Following the Fellows: Introducing the Rose Library 2016-2017 Short Term Fellows
By Christeene Alcosiba
Manager of Operations, Public Programming, and Rose Library Short-Term Fellowships
Every year scholars and doctoral candidates from around the world come to campus to access Rose Library collections to complete work on a range of exciting research projects – from books and exhibitions, to documentaries and dissertations. To support these efforts, the Rose Library is pleased to offer visiting scholars travel grants of $500-1,500 to off-set expenses for roughly 20-30 promising projects each year through our short-term fellowship program.
In addition to hosting our short-term research fellows over the course of the next year, we will offer them a chance to share their research through periodic brown bag sessions and our new blog series, “Following the Fellows.” For this series, which will be published periodically through the Rose Library Scholar blog, researchers will unpack their findings from our collections and share their experiences as Rose Library resident scholars.
As the manager of the Rose Library short-term fellowship program, I am happy to announce our 2016-2017 recipients who will be representing conducting research in our core African American history and culture, modern literature and poetry, and modern political and Southern historical collections:
African American History and Culture
- David Bennett, “Representing Atlanta: Examining the Development of a Mediated Urban Identity in 1960,” Michigan State University.
- Dr. Samantha Bryant, “’Black Monster Stalks the City’: The Thomas Wansley Case and the Racialized Politics of Sexuality from Civil Rights to Black Power, 1960-1975,” University of Nebraska, Lincoln.
- Sarah Cowan, “Howardena Pindell’s Art and Black Feminist Practices, 1967-1986,” University of California, Berkeley.
- Dr. Elizabeth Fielder, “The Radical South: Grassroots Activism, Ethnicity, and Literary Form, 1960-1985,” University of Mississippi.
- Francoise Hamlin, “Freedom’s Cost: Children and Youth in the Black Freedom Struggle,” Brown University.
- Eleanor Henderson, “The Twelve Mile Straight,” Ithaca College.
- Jennifer Jones, “Queering an American Dilemma: Gender, Sexuality, and African American Political Organizing, 1945-1993,” University of Alabama.
- Dr. Robert Larson, “Transnational Activism Against Colonialism,” Ohio State University.
- Dr. Lauren McCarthy, “Recovering a Black Tradition of Animal Advocacy,” University of Leeds.
- Roger McNamara, “The Intersection of Race and Science in Cedric Dover’s Cosmopolitanism,” Texas Tech University.
- Barry Mauer, “Repulsive Monuments,” University of Central Florida.
- Dr. Elizabeth Smith, “Alice Childress: The Unwarranted Neglect of an African American Writer,” Liverpool Hope University.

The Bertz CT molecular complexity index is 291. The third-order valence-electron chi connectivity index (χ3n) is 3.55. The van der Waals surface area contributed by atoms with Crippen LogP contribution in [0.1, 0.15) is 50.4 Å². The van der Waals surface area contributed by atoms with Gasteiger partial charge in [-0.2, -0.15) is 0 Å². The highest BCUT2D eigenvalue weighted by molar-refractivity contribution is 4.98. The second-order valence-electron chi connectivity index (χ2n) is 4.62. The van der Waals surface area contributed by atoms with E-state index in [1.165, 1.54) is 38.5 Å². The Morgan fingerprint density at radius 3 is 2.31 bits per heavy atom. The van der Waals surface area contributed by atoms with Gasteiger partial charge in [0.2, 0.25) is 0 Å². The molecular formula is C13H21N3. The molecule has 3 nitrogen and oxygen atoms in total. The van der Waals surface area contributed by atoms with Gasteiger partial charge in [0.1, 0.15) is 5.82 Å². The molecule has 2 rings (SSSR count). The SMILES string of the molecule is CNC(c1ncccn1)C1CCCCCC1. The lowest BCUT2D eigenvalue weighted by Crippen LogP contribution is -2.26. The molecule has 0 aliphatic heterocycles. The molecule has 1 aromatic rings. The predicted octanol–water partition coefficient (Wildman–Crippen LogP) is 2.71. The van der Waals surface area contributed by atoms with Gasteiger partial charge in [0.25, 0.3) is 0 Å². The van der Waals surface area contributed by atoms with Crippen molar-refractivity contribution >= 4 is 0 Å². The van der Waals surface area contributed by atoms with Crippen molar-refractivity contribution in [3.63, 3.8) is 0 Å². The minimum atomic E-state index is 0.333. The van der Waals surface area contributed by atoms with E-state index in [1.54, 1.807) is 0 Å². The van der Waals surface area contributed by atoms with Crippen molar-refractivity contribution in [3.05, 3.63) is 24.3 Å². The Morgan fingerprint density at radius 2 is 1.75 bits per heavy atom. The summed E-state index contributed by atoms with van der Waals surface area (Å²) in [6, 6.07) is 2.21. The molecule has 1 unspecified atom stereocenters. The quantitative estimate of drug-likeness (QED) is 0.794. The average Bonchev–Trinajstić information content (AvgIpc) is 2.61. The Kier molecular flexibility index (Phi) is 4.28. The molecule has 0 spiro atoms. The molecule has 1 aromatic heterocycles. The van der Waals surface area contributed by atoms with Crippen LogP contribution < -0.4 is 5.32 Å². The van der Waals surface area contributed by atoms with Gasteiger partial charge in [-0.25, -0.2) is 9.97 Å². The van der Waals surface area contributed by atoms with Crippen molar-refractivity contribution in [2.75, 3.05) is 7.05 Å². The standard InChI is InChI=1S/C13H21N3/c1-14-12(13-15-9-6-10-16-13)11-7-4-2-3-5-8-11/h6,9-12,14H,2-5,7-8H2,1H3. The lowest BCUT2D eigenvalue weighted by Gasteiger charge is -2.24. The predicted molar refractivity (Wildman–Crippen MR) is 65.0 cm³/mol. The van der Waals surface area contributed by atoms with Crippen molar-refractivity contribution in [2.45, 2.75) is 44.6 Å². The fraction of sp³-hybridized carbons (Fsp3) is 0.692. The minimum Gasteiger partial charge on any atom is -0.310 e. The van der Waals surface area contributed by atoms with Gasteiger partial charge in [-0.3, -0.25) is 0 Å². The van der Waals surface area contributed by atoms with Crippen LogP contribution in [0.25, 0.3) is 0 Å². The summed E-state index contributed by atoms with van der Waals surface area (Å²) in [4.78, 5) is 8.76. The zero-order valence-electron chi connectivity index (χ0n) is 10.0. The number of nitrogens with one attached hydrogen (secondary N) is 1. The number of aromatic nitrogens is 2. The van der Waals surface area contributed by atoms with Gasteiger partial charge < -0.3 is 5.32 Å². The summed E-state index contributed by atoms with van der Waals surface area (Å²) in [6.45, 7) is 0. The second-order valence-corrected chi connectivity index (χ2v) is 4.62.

Leonard and Louise Riggio Fellowship for scholarship on Alice Walker
- Dr. Omari Weekes, “’But If God Love Me’: Agape and the Queer Erotic in Alice Walker’s The Color Purple,” University of Pennsylvania.
Modern literature and poetry
- Dr. Annette Debo, “The Necessary Past: The Historical Poem in Contemporary African American Poetry,” Western Carolina University.
- Olga Dugan, “The Poet-Historian’s Craft: Natasha Trethewey’s Poetry of History in the African-American Intellectual Tradition,” Community College of Philadelphia.
- Trish Ferguson, “Maud Gonne,” Liverpool Hope University.
- Sue Houchins, “Letters As Performance and Constructure of Social Networks,” Bates College.
- Dr. Jordan Howell, “The Robinson Crusoe Online Bibliography,” University of Delaware.
- Sinead Moynihan, “Ireland, Migration, and Return Migration: The ‘Returned Yank’ in the Cultural Imagination, 1952 to Present,” University of Exeter.
- Katherine Robinson, “Ted Hughes and The Mabinogion,” Johns Hopkins.
- Dr. Nick Sturm, “Clear the Range: Reissuing Ted Berrigan’s Novel and Writing Toward a Critical Monograph of Berrigan’s Work,” Florida State University.
- David Troupes, “Ted Hughes and Christianity,” University of Sheffield.
Modern political and southern historical collections
- Sarah Bowman, “The Problem of Yankeeland: White Southern Stories About the North, 1865-1915,” Columbus State University.
- Dr. Andrew Pope, “Ordinary People Building a New South in Atlanta, 1964-1996,” Harvard University.
- Dr. Thomas Robinson, “The Equal and Opposite Reaction: Georgia’s Middle Class and Dissent, 1848-1865,” University of Mississippi.
- Dr. Joseph Thompson, “Sounding Southern: Music, Militarism, and the Making of the Sunbelt South, 1954-1994,” University of Virginia.
On behalf of the Rose Library staff, I would like to extend my congratulations to these scholars. We are thrilled to support their work.
We will be accepting applications in September for our 2017-2018 cohort of short-term fellowships. We also offer fellowships, research awards, and training opportunities for Emory graduate and undergraduate students. For more information on these programs, please visit us online at: http://rose.library.emory.edu/research-learning/index.html.